Roy Oswalt was a little shaky in his recent minor league tuneup starts, posting a 5.87 ERA over 15 1/3 innings between Double-A Frisco and Triple-A Round Rock, but he rendered any concerns meaningless last night.
Oswalt was very impressive in his Rangers’ debut, allowing just one run over 6 1/3 innings as part of a 4-1 victory over the Rockies. It was his first start in a major league game since Game 4 of the NLDS against the Cardinals last year. The 34-year-old right-hander scattered nine hits while striking out six and walking just one. He didn’t allow a run until his 110th and final pitch of the evening via an RBI double by Marco Scutaro in the top of the seventh inning.
According to Brooks Baseball, Oswalt’s fastball topped out at 93.1 mph and averaged 91.5 mph, which was nearly identical to his average velocity last season with the Phillies. However, that’s still a tick below his career average of 92.9 mph. It will be interesting to see how Oswalt fares in his first go-around in the American League, especially coming off a season where he posted his lowest strikeout and swinging strike rate of his career, but he should be a stabilizing force for a rotation which has already battled numerous injuries and features a rookie pitcher, Yu Darvish, who is trying to find his way in his first season stateside.
Yesterday Mike Trout left the Marlins-Angels game after hurting his thumb while sliding head first into second base. After the game the Angels talked about it as if it were just a sprain. Trout had an MRI today, however, and the diagnosis is far worse: he has a torn thumb ligament.
While a treatment option has not yet been chosen, surgery is a possibility. A certainty is that he’ll miss, at the very least, several weeks of play. He has been placed on the disabled list for the first time in his career.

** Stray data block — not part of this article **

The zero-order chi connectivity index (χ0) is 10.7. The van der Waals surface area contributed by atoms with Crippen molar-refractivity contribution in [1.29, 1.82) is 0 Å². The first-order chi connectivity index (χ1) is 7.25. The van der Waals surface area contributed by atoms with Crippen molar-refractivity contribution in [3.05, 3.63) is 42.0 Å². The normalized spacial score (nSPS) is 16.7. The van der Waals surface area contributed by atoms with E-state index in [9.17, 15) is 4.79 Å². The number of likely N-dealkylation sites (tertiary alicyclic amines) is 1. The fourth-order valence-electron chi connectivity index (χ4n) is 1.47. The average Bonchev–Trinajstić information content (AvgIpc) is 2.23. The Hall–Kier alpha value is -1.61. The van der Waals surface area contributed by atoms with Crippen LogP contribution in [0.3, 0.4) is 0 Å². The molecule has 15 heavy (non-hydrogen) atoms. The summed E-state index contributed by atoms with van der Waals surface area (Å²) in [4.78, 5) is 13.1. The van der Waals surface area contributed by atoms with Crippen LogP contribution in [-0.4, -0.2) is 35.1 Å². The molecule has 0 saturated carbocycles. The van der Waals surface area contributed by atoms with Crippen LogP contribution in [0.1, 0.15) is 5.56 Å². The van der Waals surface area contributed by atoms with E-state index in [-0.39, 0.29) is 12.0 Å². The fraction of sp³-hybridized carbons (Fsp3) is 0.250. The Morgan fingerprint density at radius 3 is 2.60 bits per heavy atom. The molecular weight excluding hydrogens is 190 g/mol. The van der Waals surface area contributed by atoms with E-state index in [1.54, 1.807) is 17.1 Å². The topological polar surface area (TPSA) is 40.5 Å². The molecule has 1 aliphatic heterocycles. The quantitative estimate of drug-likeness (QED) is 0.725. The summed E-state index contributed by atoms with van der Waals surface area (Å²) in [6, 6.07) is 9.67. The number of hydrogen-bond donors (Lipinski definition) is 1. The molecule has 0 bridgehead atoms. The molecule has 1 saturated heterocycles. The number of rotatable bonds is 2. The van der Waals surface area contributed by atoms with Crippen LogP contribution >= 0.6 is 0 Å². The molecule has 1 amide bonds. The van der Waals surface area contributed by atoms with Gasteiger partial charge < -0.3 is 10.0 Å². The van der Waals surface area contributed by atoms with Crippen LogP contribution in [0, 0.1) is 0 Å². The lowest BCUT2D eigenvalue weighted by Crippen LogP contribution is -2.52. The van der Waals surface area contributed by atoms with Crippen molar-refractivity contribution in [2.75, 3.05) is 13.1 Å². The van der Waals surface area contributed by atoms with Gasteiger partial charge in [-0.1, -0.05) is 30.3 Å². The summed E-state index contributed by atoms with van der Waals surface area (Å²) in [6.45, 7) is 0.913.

Trout, the reigning AL MVP and, without question, the best player in baseball, is batting .337/.461/.742 with 16 home runs, 36 RBI, 36 runs scored, and 10 stolen bases in 206 plate appearances this season. Even with the one of the weaker supporting casts in baseball, Trout had the Angels near .500 and in at least arguable contention in the AL West.
Without him, they are likely sunk. Without him, baseball is worse off.
SAN FRANCISCO — Nationals slugger Bryce Harper and San Francisco reliever Hunter Strickland both landed punches to the head during a wild brawl that erupted Monday after a hit by pitch.
Harper was hit in the right hip by Strickland’s 98 mph fastball in the eighth inning with Washington ahead 2-0.
Harper pointed the bat toward Strickland, charged the mound and fired his batting helmet wide of the pitcher. They started to swing away and they each connected as the benches and bullpens emptied.
At least two Giants players forcefully dragged Strickland from the middle of the brawl all the way into the dugout. Harper and Strickland were both ejected.
In the 2014 NL Division Series, Harper hit two home runs off Strickland. After the star’s second shot, in Game 4, he stared at Strickland as he rounded the bases.